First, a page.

why do you have to be so mad

"Why You Heff to be Mad? " is a memorable quote said by Russian professional ice hockey goaltender Ilya Bryzagalov in response to a journalist's question about his fellow Anaheim Ducks teammate Chris Pronger during a post-game interview in 2006. In 2006, Ilya Bryzagalov, the goaltender for the National Hockey League's Anaheim Ducks at the time, participated in a post-game interview with the Canadian sports news outlet The Score. During the interview, the reporter asked the athlete how he felt about his fellow teammate Chris Pronger who joined the Anaheim Ducks after a controversial departure from the Edmonton Oilers, to which Bryzagalov responded: "That's a hockey, ya know? It's only game. Why you have to be mad? He's a good guy. He may be tired to live here because here is a November month is a -32. Could you imagine? It's a eight months and eight months and a year snow. " On December 18th, YouTuber greyszee uploaded the interview clip in which Bryzagalov incredulously asks the question Бwhy you have to be mad? Б in a Russian accent. In the following seven years, the video gained over 900,000 views and 1,400 comments. On December 1st, 2007, The Chicago Maroon student newspaper highlighted the video in a blog post titled "Why you have to be mad? It's a hockey. " The clip remained relatively unknown until June 23rd, 2011, when HF Boards member Mosetter27 posted the video in a thread requesting an explanation of Bryzgalov's statements.

On November 10th, YouTuber meRyanP reuploaded the clip, gaining over 2. 6 million views and 2,600 comments in the next three years. On February 23rd, 2012, YouTuber Emil Axelsson uploaded a video titled "EA Sports, it's only a game! ," which featured an animated logo for the video game company followed by the Bryzagalov clip (shown below, left). On August 6th, YouTuber tjeaton2405 posted a remix of the Bryzagalov clip (shown below, right). On June 12th, Redditor Kablooey88 submitted YouTuber RyanP's upload of the video to the /r/youtubehaiku subreddit, where it gathered upwards of 1,700 upvotes and 25 comments. On September 14th, a Facebook page titled "It's only game, why you heff to be mad? " was launched. Sometimes feelings of anger or being mad is more than just emotions related to things people say or do that are really upsetting, but rather the ordinary and annoying things that occur all day every day. If you feel yourself, then there may be some underlying issues that has gone unchecked that is causing you to explode or lash out at others. Scenario Maggie is a busy mother of two, a wife, and a marketing associate for a large firm. Lately, she has been working late on an important account and getting home late into the evening. Her husband Joe has been great with picking up the kids from daycare, feeding them and getting them to bed. By the time Maggie gets home, the house is clean, kids are sleeping, and Joe is too.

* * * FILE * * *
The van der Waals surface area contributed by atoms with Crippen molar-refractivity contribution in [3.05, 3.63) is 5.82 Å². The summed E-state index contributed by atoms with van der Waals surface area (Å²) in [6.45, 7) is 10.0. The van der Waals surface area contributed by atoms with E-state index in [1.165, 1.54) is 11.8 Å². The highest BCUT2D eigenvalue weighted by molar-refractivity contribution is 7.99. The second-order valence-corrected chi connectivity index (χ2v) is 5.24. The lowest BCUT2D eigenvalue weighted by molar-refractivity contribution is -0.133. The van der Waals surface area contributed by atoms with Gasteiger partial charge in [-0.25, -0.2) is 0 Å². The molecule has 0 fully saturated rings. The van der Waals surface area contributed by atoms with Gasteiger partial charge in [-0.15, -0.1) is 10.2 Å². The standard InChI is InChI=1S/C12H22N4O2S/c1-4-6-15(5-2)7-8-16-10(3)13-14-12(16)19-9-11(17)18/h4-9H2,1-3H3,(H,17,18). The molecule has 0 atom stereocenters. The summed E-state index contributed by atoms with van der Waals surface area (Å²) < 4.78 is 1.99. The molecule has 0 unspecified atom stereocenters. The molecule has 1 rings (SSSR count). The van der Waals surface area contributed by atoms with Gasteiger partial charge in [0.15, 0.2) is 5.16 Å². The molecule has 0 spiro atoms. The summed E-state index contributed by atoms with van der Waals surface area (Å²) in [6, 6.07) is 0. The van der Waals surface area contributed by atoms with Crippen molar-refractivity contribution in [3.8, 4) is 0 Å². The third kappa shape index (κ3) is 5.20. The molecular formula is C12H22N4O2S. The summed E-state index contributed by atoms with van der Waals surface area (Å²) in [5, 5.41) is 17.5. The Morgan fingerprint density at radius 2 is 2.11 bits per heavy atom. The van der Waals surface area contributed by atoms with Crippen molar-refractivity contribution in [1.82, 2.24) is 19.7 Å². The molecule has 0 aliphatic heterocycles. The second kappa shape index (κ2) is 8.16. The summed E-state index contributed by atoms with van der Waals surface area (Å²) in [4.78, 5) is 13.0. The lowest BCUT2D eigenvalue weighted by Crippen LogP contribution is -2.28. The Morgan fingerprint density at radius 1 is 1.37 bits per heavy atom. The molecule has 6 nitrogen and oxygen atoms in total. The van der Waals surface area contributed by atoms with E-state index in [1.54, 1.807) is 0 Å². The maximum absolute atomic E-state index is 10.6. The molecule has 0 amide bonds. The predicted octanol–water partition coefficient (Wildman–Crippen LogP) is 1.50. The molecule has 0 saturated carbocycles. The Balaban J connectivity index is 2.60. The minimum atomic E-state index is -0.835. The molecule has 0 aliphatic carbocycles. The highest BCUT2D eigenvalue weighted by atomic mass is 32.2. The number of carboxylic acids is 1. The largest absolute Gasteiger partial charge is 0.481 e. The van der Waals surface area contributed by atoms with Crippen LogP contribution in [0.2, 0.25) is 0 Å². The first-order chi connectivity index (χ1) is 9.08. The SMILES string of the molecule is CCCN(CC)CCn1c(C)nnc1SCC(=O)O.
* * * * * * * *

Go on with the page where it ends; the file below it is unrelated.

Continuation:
Maggie showers, get to bed and sets the alarm to get up and do it all over again the next day. This schedule had gone on for about two weeks when Maggie suddenly found herself snapping at Joe over little things. Maggie knew he had done nothing to deserve her ire, and she felt guilty over it, but every day there would always be something that would just cause her to let loose on him. When she snapped at her three-year-old, she realized she needed to get some help. She did not know why she was acting this way. Home was perfect. It was perfect because Joe was perfect, and he was doing everything he could to make sure it stayed that way. Maggie went to talk to her employee resource officer who referred her to a counselor. After a few sessions, what Maggie found out was that she was actually angry with her partner on the project because of poor decisions and the inability for the two of them to agree on which way the ad campaign should go. Her partner was single with no kids and went out every night after they finished. Maggie was going home exhausted knowing that if she was working on the project by herself it would have been finished long ago. Maggie went to her supervisor, explained the situation, and was allowed to complete the project alone. She realized she should have done that from the beginning; but in a male dominated environment she did not wish to be perceived as not being a team player.

She realized that especially if two women could not work together, it would only contribute the level of bias, which is already existing in the firm towards women. Maggie was angry with herself and annoyed at the situation. With no clear target for her anger, she was striking out where she knew it was safest to strike, at home, where she knew Joe was there to make it all right again. Discussion When we take things out on those we love it is often because we know they cannot fire us, and that because they love us and know us it is safe to do. However, it is. It is not healthy to hold onto stress to the point it starts seeping out into angry outburst over the smallest of details. When we do not confront the big issues, it is like tiny holes that slowly leak out our frustration. It is best to confront issues head on, recognize possible obstacles and deal with them. Maggie recognized that is what she was expected to do when working on a campaign, but was afraid to apply that same principle when recognizing potential problems with a member of her team. Maggie is lucky that her firm has an employee resource officer to make the appropriate referral for help. Not everyone has someone to provide information or resources for help, but most everyone finds themselves in a situation from time to time where they are stressed and need. Do not allow the big things to make you sweat the little things.

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